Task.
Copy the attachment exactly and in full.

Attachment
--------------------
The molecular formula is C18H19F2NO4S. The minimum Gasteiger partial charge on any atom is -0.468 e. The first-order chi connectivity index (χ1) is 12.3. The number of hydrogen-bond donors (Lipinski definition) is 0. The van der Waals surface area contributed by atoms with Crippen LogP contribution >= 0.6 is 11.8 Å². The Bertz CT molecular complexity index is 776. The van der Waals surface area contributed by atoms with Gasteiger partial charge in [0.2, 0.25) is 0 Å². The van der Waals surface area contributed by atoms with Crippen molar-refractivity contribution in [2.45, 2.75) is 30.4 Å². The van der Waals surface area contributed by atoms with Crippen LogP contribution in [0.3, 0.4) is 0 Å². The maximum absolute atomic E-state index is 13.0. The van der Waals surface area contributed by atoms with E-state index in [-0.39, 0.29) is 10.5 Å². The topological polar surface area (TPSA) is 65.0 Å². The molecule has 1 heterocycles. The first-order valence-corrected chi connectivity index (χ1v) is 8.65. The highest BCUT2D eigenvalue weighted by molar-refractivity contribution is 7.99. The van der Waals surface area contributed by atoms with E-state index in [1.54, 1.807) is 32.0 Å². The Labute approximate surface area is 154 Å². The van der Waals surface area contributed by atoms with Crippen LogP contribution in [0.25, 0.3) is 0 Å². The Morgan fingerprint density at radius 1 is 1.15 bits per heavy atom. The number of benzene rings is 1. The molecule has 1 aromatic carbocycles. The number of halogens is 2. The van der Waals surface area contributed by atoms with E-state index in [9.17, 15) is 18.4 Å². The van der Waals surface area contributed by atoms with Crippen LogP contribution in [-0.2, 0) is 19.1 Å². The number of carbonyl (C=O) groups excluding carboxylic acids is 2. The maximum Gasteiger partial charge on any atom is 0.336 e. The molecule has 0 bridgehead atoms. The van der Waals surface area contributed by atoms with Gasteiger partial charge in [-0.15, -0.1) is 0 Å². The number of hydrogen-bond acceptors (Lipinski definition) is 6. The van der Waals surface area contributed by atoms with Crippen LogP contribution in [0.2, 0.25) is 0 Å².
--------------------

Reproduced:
The molecular formula is C18H19F2NO4S. The minimum Gasteiger partial charge on any atom is -0.468 e. The first-order chi connectivity index (χ1) is 12.3. The number of hydrogen-bond donors (Lipinski definition) is 0. The van der Waals surface area contributed by atoms with Crippen LogP contribution >= 0.6 is 11.8 Å². The Bertz CT molecular complexity index is 776. The van der Waals surface area contributed by atoms with Gasteiger partial charge in [0.2, 0.25) is 0 Å². The van der Waals surface area contributed by atoms with Crippen molar-refractivity contribution in [2.45, 2.75) is 30.4 Å². The van der Waals surface area contributed by atoms with Crippen LogP contribution in [0.3, 0.4) is 0 Å². The maximum absolute atomic E-state index is 13.0. The van der Waals surface area contributed by atoms with E-state index in [-0.39, 0.29) is 10.5 Å². The topological polar surface area (TPSA) is 65.0 Å². The molecule has 1 heterocycles. The first-order valence-corrected chi connectivity index (χ1v) is 8.65. The highest BCUT2D eigenvalue weighted by molar-refractivity contribution is 7.99. The van der Waals surface area contributed by atoms with E-state index in [1.54, 1.807) is 32.0 Å². The Labute approximate surface area is 154 Å². The van der Waals surface area contributed by atoms with Crippen LogP contribution in [0.25, 0.3) is 0 Å². The Morgan fingerprint density at radius 1 is 1.15 bits per heavy atom. The number of benzene rings is 1. The molecule has 1 aromatic carbocycles. The number of halogens is 2. The van der Waals surface area contributed by atoms with E-state index in [9.17, 15) is 18.4 Å². The van der Waals surface area contributed by atoms with Crippen LogP contribution in [-0.2, 0) is 19.1 Å². The number of carbonyl (C=O) groups excluding carboxylic acids is 2. The maximum Gasteiger partial charge on any atom is 0.336 e. The molecule has 0 bridgehead atoms. The van der Waals surface area contributed by atoms with Gasteiger partial charge in [-0.15, -0.1) is 0 Å². The number of hydrogen-bond acceptors (Lipinski definition) is 6. The van der Waals surface area contributed by atoms with Crippen LogP contribution in [0.2, 0.25) is 0 Å².